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The jungle is jumpin’!


Things have been a bit quiet around here during the last few days. I’m supposed to have quite a few discs of various formats on the way, whether bought, rented or for review, but there has been a nationwide postal strike, which has held things up. Various items are finally beginning to trickle in, and one of these was the R1 USA Platinum Edition of Disney’s The Jungle Book, which reached me yesterday.

This is a decidedly problematic release, and the reason for this stems from Disney’s decision to present the film in a matted widescreen ratio of 1.75:1. As I previously explained, although most commercial cinemas had become widescreen-only by the mid-1950s, Disney continued to animate their films in the Academy (1.33:1) ratio until as recently as the late 1970s (or early 80s, depending on who you listen to), and it is in this ratio that most of the studio’s films of the period were released on DVD until recently (with 1977’s The Rescuers, framed at 1.66:1, being the odd duck). These DVDs were open matte, revealing the entire Academy frame as drawn by the animators (again, there seems to be a single exception to this, with the 1.33:1-formatted The Fox and the Hound looking noticeably cropped on VHS, LaserDisc and DVD).

The Jungle Book The Jungle Book

With the 2006 re-release of 1973’s Robin Hood, however, all this changed. Previously released in the Academy ratio, the new DVD used the unusual ratio of 1.75:1, matting the image at the top and bottom and as a result reducing the vertical dimensions. As seen in Ultimate Disney’s review, the altered framing made the artwork seem much tighter - some might say claustrophobic. Some people were up in arms about this, but I’ve always attempted to remain as agnostic as possible on the issue. After all, one of my main demands for home entertainment (whether that be DVD, HD DVD, Blu-ray or anything else) presentations of films is that they reflect, as closely as possible, the original theatrical presentations. It’s why I hate the concept of reframing in the first place, and why I continually rail against audio remixes or George Lucas-style “tweaks”.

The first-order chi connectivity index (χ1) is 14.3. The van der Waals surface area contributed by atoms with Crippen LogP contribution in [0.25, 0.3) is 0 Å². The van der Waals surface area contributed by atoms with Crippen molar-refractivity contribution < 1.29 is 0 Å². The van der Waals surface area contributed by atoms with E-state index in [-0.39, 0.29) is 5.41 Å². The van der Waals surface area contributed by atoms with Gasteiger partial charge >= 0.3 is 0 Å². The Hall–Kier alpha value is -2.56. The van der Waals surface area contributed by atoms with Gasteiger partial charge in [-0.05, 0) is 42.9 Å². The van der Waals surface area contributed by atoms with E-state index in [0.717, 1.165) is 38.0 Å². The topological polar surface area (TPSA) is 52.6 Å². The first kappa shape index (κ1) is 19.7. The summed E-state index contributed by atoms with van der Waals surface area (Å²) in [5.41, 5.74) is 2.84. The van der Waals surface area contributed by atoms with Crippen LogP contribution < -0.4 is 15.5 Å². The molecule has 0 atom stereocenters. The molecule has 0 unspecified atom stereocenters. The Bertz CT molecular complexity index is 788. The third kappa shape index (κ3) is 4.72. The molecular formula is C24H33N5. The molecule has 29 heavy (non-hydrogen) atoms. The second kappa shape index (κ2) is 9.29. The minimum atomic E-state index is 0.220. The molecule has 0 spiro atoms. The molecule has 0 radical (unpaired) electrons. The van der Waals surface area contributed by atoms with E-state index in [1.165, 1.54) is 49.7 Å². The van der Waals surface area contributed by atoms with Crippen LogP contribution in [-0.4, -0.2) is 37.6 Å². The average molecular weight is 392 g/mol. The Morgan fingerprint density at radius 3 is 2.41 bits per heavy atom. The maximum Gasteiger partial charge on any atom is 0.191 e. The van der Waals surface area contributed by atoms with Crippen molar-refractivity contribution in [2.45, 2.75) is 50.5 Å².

The Jungle Book The Jungle Book

With The Jungle Book, I’m forced to come off the fence and categorically state that I don’t like the new framing. To put it plainly, it just looks wrong. Far from merely being tight, it looks cramped and claustrophobic, and the overall composition is all wrong. The tops of characters’ heads disappear at the top of the screen, while their feet frequently skirt just below the bottom of the frame in a way that I can’t believe was intended by the animators. A small amount of information is gained at the sides, but far more is lost. Compare the various images in this post and tell me which version looks the more balanced to you.

The Jungle Book The Jungle Book

Of course, on top of this, there’s the whole issue of this being yet another overly soft, DVNR’d to buggery Disney restoration from DTS Digital Images, with highly suspect colour values (more research required in this area to determine whether DTS have pulled another Peter Pan), but I’ll save that for the eventual review. At least, to end this post on a high note, the original mono audio track sounds excellent, and the bonus features are very informative - a big step up from those provided for Pan.

PS. For another recent example of reframing, check out what Robert Rodriguez has done to Planet Terror for its DVD release.

Posted: Thursday, October 11, 2007 at 10:58 PM | Comments: 1
Categories: Animation | Cinema | DVD | Technology



You know, it's obvious that Rodriguez composes his shots to work in both ratios, and as Director/Director of Photography, I'm confident in his undivided attention in the matter, but it still seems to me a real waste.

For one, by composing for two ratios, he's giving less attention to a definitive choice, and potentially weakening the impact of the compositions at conception.

And also, with displays having reached a much larger average consumer size over the last few years, the idea of opening up frames to maximize home viewing impact is increasingly unnecessary (if it ever was really 'necessary' at all).

He's not doing anyone any favors by continuing this practice, least of all himself or his films.

Posted by: Jeffrey Allen Rydell, October 12, 2007 5:37 PM

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